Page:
Security experts have warned that PIN codes and card details held by cash machines may be at risk from unscrupulous bank employees.
The warning comes after research by two Cambridge University students proved that IBM's 4758 cryptographic co-processor, as used in many high street banking systems, could be hacked.
Security firm @stake said that many high street banks could only be vulnerable to an inside attack because the researchers admitted that the technique required around 20 minutes of uninterrupted access to the device. However, this still leaves data vulnerable to internal corruption.
A case in point is Graham Browne, former head of the encryption unit at Barclays, who was yesterday acquitted of attempting to extort £25m from the bank after threatening to expose confidential security information.
The research carried out by computing students Michael Bond and Richard Clayton revealed that, although the IBM 4758 is an extremely secure crytographic co-processor, it is possible by "a mixture of sleight of hand and raw processing power" to persuade the device to export all its DES and 3DES encryption keys.
"The attack can only be performed by an insider with physical access to the cryptographic co-processor, but they can act alone," the students said.
.They emphasised that the most likely source of attack would be from a corrupt high level employee, as a "standard off-the-shelf $995 FPGA evaluation board from Altera" is needed to brute force the encryption scheme.
However, using such a device is "a reasonably straightforward task that does not require specialist hardware design knowledge and, since the board is pre-built and comes with all the necessary connectors and tools, it is entirely suitable for amateur use", they said.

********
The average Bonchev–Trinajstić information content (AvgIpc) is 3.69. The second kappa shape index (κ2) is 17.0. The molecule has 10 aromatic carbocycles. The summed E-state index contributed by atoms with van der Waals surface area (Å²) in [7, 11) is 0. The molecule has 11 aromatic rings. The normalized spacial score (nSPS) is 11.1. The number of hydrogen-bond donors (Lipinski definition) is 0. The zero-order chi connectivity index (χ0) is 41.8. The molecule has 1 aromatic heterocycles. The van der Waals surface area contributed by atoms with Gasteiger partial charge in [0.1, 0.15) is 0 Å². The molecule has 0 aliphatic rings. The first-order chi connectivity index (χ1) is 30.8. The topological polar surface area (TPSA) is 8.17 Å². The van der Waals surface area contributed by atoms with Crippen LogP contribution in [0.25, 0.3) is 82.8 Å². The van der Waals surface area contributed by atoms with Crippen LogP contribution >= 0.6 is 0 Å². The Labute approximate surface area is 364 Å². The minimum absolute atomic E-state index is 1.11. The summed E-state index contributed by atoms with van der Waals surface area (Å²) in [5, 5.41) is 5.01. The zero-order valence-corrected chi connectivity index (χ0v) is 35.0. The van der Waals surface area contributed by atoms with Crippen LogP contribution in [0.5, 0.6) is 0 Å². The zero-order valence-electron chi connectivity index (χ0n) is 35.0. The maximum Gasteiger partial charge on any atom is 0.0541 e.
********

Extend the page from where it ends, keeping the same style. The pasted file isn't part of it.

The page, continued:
But industry experts have hit back at the claims. "You would have to be in a position to launch that attack and a lot of these systems won't have direct connections to the internet," said Mark Read, network security analyst at MIS Corporate Defence Solutions, highlighting the fact that an outsider attack is very unlikely.
IBM also claims the hack can only be done under strict laboratory conditions and is not possible in real bank systems. "Normal bank practice and procedure would prevent any possibility of launching such an attack," said a spokeswoman.
"This academic study is based on specific laboratory conditions. In the real world there are too many physical safeguards and authority protections for such an attack to be successful," she added.
But Bond and Clayton maintain that, until IBM fixes the Common Cryptographic Architecture software, "banks are vulnerable to a dishonest branch manager whose teenager has $995 and a few hours to spend in duplicating our work".
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